The proximity of the vascular structures traversing the AH in the distal femur may increase the risk of iatrogenic popliteal vascular injury during cerclage wiring. In the current study, reference values for safe distances from injury and the closest location of popliteal vessels to the femur were established using MRI in adult knees. The closest locations of popliteal vessels were at posteromedial aspect of the femur. The d-H and d-V were 7.38 ± 3.22 mm, and 57.01 ± 11.14 mm, respectively. We also assessed the effect of anthropometric factors on these distances and found thigh circumference and femoral length to be the most important indicators for the d-H and d-V, respectively.
Distal femur fractures account for about 6% of all femoral fractures [11–13], and vascular injuries around 2% . Injury to the SFA, deep femoral artery (DFA), or PA have been described as a result of broken sharp fragments or iatrogenic injuries such as external fixation pins, plunging drill bits, medial plating, or cerclage wiring. These damages could give rise to immediate bleeding, late presented pseudoaneurysm, limb ischemia, or below knee amputation [1, 5, 15–17].
Apivatthakakul et al. evaluated computed tomography angiography (CTA) of 80 patients, which divided the whole femur into eight equal segments (7 levels) from the tip of the GT to the lateral tibiofemoral joint line in the coronal plane and eight equal directions from anterior to posterior of the medial femur in the axial plane. They found that when the SFA was at levels 6 and 7, it was located between sectors F and H (posteromedial and posterior to the femur) and at a distance of about 13.63 ± 3.59 mm and 10.08 ± 3.09 mm, respectively. Their result was similar to the current study, which revealed closest point of popliteal vessels to situate posteromedial and posterior to the femur. During cerclage wiring, either from anterolateral or posterolateral direction, surgeons should be cautious of posteromedial and posterior aspects of the femur. The present study demonstrated the precariousness of popliteal vessels and that any distance shorter than the closest one shown here between the vessels and femur cortex could prove more detrimental than previously thought; we would also strongly suggest subperiosteal over blunt dissection during wiring, where the wire passer tips are as close to the bony cortex as possible or at low-risk position from the popliteal vessels, to avoid vascular injury.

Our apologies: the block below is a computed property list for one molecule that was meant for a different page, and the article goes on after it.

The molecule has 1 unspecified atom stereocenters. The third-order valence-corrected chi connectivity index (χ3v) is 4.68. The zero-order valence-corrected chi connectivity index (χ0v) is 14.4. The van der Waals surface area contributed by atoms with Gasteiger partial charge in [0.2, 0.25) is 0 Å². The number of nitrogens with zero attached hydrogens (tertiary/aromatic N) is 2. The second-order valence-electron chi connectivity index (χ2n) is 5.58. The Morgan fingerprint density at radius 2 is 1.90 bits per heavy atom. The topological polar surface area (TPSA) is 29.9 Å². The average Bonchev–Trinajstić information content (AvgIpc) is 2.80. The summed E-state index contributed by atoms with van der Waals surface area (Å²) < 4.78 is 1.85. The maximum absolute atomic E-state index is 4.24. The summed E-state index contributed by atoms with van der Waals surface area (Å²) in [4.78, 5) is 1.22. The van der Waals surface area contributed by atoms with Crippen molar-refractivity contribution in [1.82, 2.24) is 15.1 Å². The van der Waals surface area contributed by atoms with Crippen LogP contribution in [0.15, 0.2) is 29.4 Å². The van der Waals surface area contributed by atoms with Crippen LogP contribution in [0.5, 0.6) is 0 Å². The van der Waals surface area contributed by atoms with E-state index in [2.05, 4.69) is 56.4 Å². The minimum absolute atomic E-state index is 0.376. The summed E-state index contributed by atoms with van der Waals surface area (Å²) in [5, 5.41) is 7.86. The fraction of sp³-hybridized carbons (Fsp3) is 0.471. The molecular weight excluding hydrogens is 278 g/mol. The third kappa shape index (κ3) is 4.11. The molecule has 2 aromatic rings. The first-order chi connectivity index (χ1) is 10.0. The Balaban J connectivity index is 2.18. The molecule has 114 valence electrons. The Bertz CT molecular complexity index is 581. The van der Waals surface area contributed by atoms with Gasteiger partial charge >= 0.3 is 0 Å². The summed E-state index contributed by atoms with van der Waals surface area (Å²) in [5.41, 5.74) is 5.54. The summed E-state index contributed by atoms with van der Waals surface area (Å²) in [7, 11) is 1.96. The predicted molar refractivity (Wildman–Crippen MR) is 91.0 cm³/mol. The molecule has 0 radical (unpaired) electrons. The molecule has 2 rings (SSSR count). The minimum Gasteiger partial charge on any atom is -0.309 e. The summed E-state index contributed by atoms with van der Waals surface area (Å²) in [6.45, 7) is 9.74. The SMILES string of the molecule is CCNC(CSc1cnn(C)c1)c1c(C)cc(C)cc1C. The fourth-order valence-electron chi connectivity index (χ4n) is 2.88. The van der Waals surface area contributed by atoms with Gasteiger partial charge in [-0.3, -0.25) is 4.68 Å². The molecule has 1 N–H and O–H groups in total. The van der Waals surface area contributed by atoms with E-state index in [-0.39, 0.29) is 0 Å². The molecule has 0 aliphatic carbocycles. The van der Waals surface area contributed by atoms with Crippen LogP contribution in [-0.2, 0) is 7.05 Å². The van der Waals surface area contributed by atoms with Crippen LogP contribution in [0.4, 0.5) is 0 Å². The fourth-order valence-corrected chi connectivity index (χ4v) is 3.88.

To our best knowledge, this was the first study of d-H in the literature, which demonstrated smaller d-H in small thigh circumference patients. The explanation for this association is still uncertain. While the influence of obesity on the anatomical relationship between the PA and tibial nerve in the popliteal fossa had been reported, no direct evidence between the popliteal vessels and the femur cortex were described . Even though we had hypothesised the d-H was relevant to the thickness of the fatty tissue around the popliteal fossa, no correlation between the measurement and body weight or BMI was noted. Therefore, body fat percentage and regional distribution should be included for evaluation in future studies.